The Canadian federal election is scheduled to take place on or before October 21, 2019. The next election promises to be one of the most contentious in living memory. As usual, the economy will be a huge focus. Can investors expect shifts in policy that will provide a boost for the market in the next decade?
In the spring of 2018, Royal Bank of Canada (TSX:RY)(NYSE:RY) CEO Dave McKay warned that there was “significant” investment outflow from Canada to the United States. The US Tax Cuts and Jobs Act of 2017 slashed corporate taxes in the US by 14%. U.S. stocks experienced huge gains in 2017 in anticipation of the legislation. Companies reported record profits in 2018, especially financial institutions, but many of these gains were already priced in.
McKay and other business leaders in Canada are pushing for a modernization of Canada’s tax laws. Canada has remained competitive when it comes to corporate tax, but there is renewed focus on personal income taxes. According to the Fraser Institute, Canadian workers across the income spectrum pay significantly higher personal income tax than their U.S. counterparts.
Some economists argue that high marginal tax rates discourage productive economic activity. There is much debate on just how much impact these rates have, but you can bet it is enough to be politicized. Success breeds imitation, and the Ontario Progressive Conservatives marched their way to a stunning majority on a campaign of “opening Ontario up for business, while mixing in some populist rhetoric.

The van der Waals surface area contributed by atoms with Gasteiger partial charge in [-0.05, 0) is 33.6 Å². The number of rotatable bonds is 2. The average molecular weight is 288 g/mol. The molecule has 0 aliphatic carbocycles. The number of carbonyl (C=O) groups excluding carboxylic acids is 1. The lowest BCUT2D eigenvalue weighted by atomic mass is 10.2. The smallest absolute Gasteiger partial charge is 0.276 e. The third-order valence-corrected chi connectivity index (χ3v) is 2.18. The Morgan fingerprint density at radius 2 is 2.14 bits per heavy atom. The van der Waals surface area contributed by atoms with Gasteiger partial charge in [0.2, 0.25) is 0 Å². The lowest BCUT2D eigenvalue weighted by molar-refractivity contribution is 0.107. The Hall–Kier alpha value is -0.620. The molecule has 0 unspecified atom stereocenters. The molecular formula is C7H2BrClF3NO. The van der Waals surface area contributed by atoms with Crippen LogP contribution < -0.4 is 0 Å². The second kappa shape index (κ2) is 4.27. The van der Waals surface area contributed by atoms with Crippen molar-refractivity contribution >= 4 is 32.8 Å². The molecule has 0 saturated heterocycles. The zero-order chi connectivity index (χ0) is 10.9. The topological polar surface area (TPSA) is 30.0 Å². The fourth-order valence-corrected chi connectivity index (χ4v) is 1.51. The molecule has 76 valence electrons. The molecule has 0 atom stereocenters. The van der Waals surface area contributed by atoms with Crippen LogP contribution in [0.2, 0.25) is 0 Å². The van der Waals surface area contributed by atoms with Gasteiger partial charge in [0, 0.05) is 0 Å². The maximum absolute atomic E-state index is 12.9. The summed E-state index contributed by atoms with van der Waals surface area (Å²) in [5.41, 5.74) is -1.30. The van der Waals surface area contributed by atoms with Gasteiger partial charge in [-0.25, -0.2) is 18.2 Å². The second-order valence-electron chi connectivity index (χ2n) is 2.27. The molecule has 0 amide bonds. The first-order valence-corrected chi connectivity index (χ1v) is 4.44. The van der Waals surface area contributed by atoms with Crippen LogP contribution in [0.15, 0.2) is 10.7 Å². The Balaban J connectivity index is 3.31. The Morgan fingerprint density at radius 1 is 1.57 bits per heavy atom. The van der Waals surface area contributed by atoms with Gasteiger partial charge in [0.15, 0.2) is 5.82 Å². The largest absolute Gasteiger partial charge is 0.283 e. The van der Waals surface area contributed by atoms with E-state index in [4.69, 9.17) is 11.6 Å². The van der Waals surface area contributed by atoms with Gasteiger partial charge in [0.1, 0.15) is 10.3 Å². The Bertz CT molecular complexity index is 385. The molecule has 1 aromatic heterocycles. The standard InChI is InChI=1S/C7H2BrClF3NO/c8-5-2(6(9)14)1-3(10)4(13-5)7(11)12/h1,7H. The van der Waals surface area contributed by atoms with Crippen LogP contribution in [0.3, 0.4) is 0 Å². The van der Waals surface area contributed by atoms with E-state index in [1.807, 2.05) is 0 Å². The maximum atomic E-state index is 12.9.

Canadian banks are unlikely to enjoy the kind of windfall their U.S. counterparts experienced after the 2017 U.S. tax reform package. However, some type of tax reform is almost guaranteed to be on the platform for all opposition parties this year.
Magna International (TSX:MG)(NYSE:MGA) CEO Don Walker was also vocal on the topic of Canadian tax rates in the spring of 2018. In May, Walker said that it had become costlier to do business in Ontario, especially in the wake of U.S. tax reform. Doug Ford’s PCs ran on a campaign of reducing Ontario’s corporate tax, although only by 1% as the rate already stands at 11.5%. This change has yet to come down the pipe, however.
Magna will lobby for a boost, but it has been an absolute powerhouse in the face of economic headwinds going by its recent earnings. In 2018, Magna reported record sales of $40.8 billion which was up 12% from 2017. It posted record cash from operations of $3.7 billion and record diluted earnings per share of $6.61, a 13% year-over-year increase.
Shares of Magna have climbed 5.1% in 2019 as of late afternoon trading on March 21. The stock is still down 10.7% from the prior year. Magna and other auto giants are still waiting on the USMCA to be ratified by Congress, but the agreement alleviated some anxiety. Now the company will eagerly await a push to lower the cost of doing business in its home country.
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Fool contributor Ambrose O'Callaghan has no position in any of the stocks mentioned. Magna International is a recommendation of Stock Advisor Canada.